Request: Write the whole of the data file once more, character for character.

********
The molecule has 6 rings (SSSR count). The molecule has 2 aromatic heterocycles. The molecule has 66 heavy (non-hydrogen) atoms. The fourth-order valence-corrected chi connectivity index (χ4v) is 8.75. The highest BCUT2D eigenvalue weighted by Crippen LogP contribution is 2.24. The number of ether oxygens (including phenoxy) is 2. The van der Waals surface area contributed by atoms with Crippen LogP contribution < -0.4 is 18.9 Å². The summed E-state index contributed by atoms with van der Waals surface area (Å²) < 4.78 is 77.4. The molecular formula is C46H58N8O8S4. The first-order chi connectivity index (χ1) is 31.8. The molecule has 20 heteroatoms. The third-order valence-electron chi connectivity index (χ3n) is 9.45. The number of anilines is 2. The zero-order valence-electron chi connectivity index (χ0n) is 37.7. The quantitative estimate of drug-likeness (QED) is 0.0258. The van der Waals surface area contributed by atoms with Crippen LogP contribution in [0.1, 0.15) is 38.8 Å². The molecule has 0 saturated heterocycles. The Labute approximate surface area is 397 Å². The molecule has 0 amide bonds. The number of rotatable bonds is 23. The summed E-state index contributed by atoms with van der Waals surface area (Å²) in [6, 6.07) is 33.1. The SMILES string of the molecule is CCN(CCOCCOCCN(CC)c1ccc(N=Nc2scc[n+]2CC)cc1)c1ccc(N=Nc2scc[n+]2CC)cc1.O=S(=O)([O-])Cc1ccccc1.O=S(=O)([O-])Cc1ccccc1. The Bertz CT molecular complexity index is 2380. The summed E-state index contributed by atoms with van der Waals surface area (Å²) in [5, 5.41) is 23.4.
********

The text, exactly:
The molecule has 6 rings (SSSR count). The molecule has 2 aromatic heterocycles. The molecule has 66 heavy (non-hydrogen) atoms. The fourth-order valence-corrected chi connectivity index (χ4v) is 8.75. The highest BCUT2D eigenvalue weighted by Crippen LogP contribution is 2.24. The number of ether oxygens (including phenoxy) is 2. The van der Waals surface area contributed by atoms with Crippen LogP contribution < -0.4 is 18.9 Å². The summed E-state index contributed by atoms with van der Waals surface area (Å²) < 4.78 is 77.4. The molecular formula is C46H58N8O8S4. The first-order chi connectivity index (χ1) is 31.8. The molecule has 20 heteroatoms. The third-order valence-electron chi connectivity index (χ3n) is 9.45. The number of anilines is 2. The zero-order valence-electron chi connectivity index (χ0n) is 37.7. The quantitative estimate of drug-likeness (QED) is 0.0258. The van der Waals surface area contributed by atoms with Crippen LogP contribution in [0.1, 0.15) is 38.8 Å². The molecule has 0 saturated heterocycles. The Labute approximate surface area is 397 Å². The molecule has 0 amide bonds. The number of rotatable bonds is 23. The summed E-state index contributed by atoms with van der Waals surface area (Å²) in [6, 6.07) is 33.1. The SMILES string of the molecule is CCN(CCOCCOCCN(CC)c1ccc(N=Nc2scc[n+]2CC)cc1)c1ccc(N=Nc2scc[n+]2CC)cc1.O=S(=O)([O-])Cc1ccccc1.O=S(=O)([O-])Cc1ccccc1. The Bertz CT molecular complexity index is 2380. The summed E-state index contributed by atoms with van der Waals surface area (Å²) in [5, 5.41) is 23.4.